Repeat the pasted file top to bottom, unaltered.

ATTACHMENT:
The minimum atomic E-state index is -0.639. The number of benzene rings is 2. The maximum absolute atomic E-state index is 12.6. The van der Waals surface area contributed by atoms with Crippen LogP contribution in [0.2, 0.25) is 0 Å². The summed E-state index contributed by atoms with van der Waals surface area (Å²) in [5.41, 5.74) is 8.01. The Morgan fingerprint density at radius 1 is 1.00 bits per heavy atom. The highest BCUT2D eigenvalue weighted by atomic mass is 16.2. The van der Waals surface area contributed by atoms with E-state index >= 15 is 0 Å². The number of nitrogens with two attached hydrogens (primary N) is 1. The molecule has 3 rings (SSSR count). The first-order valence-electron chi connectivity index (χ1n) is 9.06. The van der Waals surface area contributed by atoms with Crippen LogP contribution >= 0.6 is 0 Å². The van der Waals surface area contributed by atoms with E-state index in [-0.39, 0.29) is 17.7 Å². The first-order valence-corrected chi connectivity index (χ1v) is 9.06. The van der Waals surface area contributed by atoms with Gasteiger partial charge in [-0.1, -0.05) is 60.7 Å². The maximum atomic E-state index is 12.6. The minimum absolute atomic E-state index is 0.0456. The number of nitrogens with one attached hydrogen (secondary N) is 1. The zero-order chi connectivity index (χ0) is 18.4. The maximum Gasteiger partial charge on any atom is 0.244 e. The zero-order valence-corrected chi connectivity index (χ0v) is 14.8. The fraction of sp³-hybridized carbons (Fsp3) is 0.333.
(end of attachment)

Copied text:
The minimum atomic E-state index is -0.639. The number of benzene rings is 2. The maximum absolute atomic E-state index is 12.6. The van der Waals surface area contributed by atoms with Crippen LogP contribution in [0.2, 0.25) is 0 Å². The summed E-state index contributed by atoms with van der Waals surface area (Å²) in [5.41, 5.74) is 8.01. The Morgan fingerprint density at radius 1 is 1.00 bits per heavy atom. The highest BCUT2D eigenvalue weighted by atomic mass is 16.2. The van der Waals surface area contributed by atoms with E-state index >= 15 is 0 Å². The number of nitrogens with two attached hydrogens (primary N) is 1. The molecule has 3 rings (SSSR count). The first-order valence-electron chi connectivity index (χ1n) is 9.06. The van der Waals surface area contributed by atoms with Crippen LogP contribution >= 0.6 is 0 Å². The van der Waals surface area contributed by atoms with E-state index in [-0.39, 0.29) is 17.7 Å². The first-order valence-corrected chi connectivity index (χ1v) is 9.06. The van der Waals surface area contributed by atoms with Gasteiger partial charge in [-0.1, -0.05) is 60.7 Å². The maximum atomic E-state index is 12.6. The minimum absolute atomic E-state index is 0.0456. The number of nitrogens with one attached hydrogen (secondary N) is 1. The zero-order chi connectivity index (χ0) is 18.4. The maximum Gasteiger partial charge on any atom is 0.244 e. The zero-order valence-corrected chi connectivity index (χ0v) is 14.8. The fraction of sp³-hybridized carbons (Fsp3) is 0.333.